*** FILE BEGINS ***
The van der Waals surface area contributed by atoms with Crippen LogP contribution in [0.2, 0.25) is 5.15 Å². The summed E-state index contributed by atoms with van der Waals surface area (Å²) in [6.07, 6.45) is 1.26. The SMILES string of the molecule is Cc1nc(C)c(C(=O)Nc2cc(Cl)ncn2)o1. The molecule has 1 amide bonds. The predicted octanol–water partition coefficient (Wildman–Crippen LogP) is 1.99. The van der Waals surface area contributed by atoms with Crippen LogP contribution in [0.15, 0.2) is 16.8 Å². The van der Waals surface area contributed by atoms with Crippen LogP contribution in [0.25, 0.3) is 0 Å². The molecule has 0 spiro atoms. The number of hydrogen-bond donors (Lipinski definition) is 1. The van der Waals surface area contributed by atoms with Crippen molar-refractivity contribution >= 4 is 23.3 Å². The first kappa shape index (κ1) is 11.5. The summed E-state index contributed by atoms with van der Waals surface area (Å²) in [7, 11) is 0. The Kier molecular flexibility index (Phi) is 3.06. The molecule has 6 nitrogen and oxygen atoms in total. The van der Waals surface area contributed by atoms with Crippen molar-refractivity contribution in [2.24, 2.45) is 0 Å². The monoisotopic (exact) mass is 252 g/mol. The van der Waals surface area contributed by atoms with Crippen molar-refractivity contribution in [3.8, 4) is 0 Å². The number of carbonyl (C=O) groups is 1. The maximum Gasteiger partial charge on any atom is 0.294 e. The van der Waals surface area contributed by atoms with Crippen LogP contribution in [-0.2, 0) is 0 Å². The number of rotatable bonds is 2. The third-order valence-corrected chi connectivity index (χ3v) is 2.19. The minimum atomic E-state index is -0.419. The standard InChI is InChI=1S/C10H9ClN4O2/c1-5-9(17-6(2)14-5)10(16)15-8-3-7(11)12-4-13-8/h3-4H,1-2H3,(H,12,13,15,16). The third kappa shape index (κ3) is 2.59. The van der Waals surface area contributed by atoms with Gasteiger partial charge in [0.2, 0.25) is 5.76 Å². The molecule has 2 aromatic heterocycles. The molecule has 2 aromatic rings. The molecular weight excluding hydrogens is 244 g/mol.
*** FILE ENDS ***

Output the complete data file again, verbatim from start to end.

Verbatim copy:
The van der Waals surface area contributed by atoms with Crippen LogP contribution in [0.2, 0.25) is 5.15 Å². The summed E-state index contributed by atoms with van der Waals surface area (Å²) in [6.07, 6.45) is 1.26. The SMILES string of the molecule is Cc1nc(C)c(C(=O)Nc2cc(Cl)ncn2)o1. The molecule has 1 amide bonds. The predicted octanol–water partition coefficient (Wildman–Crippen LogP) is 1.99. The van der Waals surface area contributed by atoms with Crippen LogP contribution in [0.15, 0.2) is 16.8 Å². The van der Waals surface area contributed by atoms with Crippen LogP contribution in [0.25, 0.3) is 0 Å². The molecule has 0 spiro atoms. The number of hydrogen-bond donors (Lipinski definition) is 1. The van der Waals surface area contributed by atoms with Crippen molar-refractivity contribution >= 4 is 23.3 Å². The first kappa shape index (κ1) is 11.5. The summed E-state index contributed by atoms with van der Waals surface area (Å²) in [7, 11) is 0. The Kier molecular flexibility index (Phi) is 3.06. The molecule has 6 nitrogen and oxygen atoms in total. The van der Waals surface area contributed by atoms with Crippen molar-refractivity contribution in [2.24, 2.45) is 0 Å². The monoisotopic (exact) mass is 252 g/mol. The van der Waals surface area contributed by atoms with Crippen molar-refractivity contribution in [3.8, 4) is 0 Å². The number of carbonyl (C=O) groups is 1. The maximum Gasteiger partial charge on any atom is 0.294 e. The van der Waals surface area contributed by atoms with Crippen LogP contribution in [-0.2, 0) is 0 Å². The number of rotatable bonds is 2. The third-order valence-corrected chi connectivity index (χ3v) is 2.19. The minimum atomic E-state index is -0.419. The standard InChI is InChI=1S/C10H9ClN4O2/c1-5-9(17-6(2)14-5)10(16)15-8-3-7(11)12-4-13-8/h3-4H,1-2H3,(H,12,13,15,16). The third kappa shape index (κ3) is 2.59. The van der Waals surface area contributed by atoms with Gasteiger partial charge in [0.2, 0.25) is 5.76 Å². The molecule has 2 aromatic heterocycles. The molecule has 2 aromatic rings. The molecular weight excluding hydrogens is 244 g/mol.